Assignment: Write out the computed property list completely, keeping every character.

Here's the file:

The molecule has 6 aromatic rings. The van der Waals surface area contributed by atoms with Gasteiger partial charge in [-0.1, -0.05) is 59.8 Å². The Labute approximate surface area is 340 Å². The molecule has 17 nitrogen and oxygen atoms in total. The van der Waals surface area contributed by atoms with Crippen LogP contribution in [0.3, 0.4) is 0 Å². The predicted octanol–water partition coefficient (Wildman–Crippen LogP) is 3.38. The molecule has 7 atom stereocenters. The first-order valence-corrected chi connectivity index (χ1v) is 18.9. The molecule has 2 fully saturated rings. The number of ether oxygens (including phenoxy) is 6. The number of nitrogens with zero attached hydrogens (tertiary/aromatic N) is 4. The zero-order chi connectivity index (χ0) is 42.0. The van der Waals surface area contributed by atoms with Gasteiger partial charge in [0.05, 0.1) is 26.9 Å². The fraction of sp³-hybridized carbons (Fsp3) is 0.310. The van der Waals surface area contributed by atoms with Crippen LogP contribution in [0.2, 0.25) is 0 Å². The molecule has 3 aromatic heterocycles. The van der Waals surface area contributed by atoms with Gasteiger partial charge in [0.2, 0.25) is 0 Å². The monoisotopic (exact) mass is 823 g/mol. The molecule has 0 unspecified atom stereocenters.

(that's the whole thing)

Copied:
The molecule has 6 aromatic rings. The van der Waals surface area contributed by atoms with Gasteiger partial charge in [-0.1, -0.05) is 59.8 Å². The Labute approximate surface area is 340 Å². The molecule has 17 nitrogen and oxygen atoms in total. The van der Waals surface area contributed by atoms with Crippen LogP contribution in [0.3, 0.4) is 0 Å². The predicted octanol–water partition coefficient (Wildman–Crippen LogP) is 3.38. The molecule has 7 atom stereocenters. The first-order valence-corrected chi connectivity index (χ1v) is 18.9. The molecule has 2 fully saturated rings. The number of ether oxygens (including phenoxy) is 6. The number of nitrogens with zero attached hydrogens (tertiary/aromatic N) is 4. The zero-order chi connectivity index (χ0) is 42.0. The van der Waals surface area contributed by atoms with Gasteiger partial charge in [0.05, 0.1) is 26.9 Å². The fraction of sp³-hybridized carbons (Fsp3) is 0.310. The van der Waals surface area contributed by atoms with Crippen LogP contribution in [0.2, 0.25) is 0 Å². The molecule has 3 aromatic heterocycles. The van der Waals surface area contributed by atoms with Gasteiger partial charge in [0.2, 0.25) is 0 Å². The monoisotopic (exact) mass is 823 g/mol. The molecule has 0 unspecified atom stereocenters.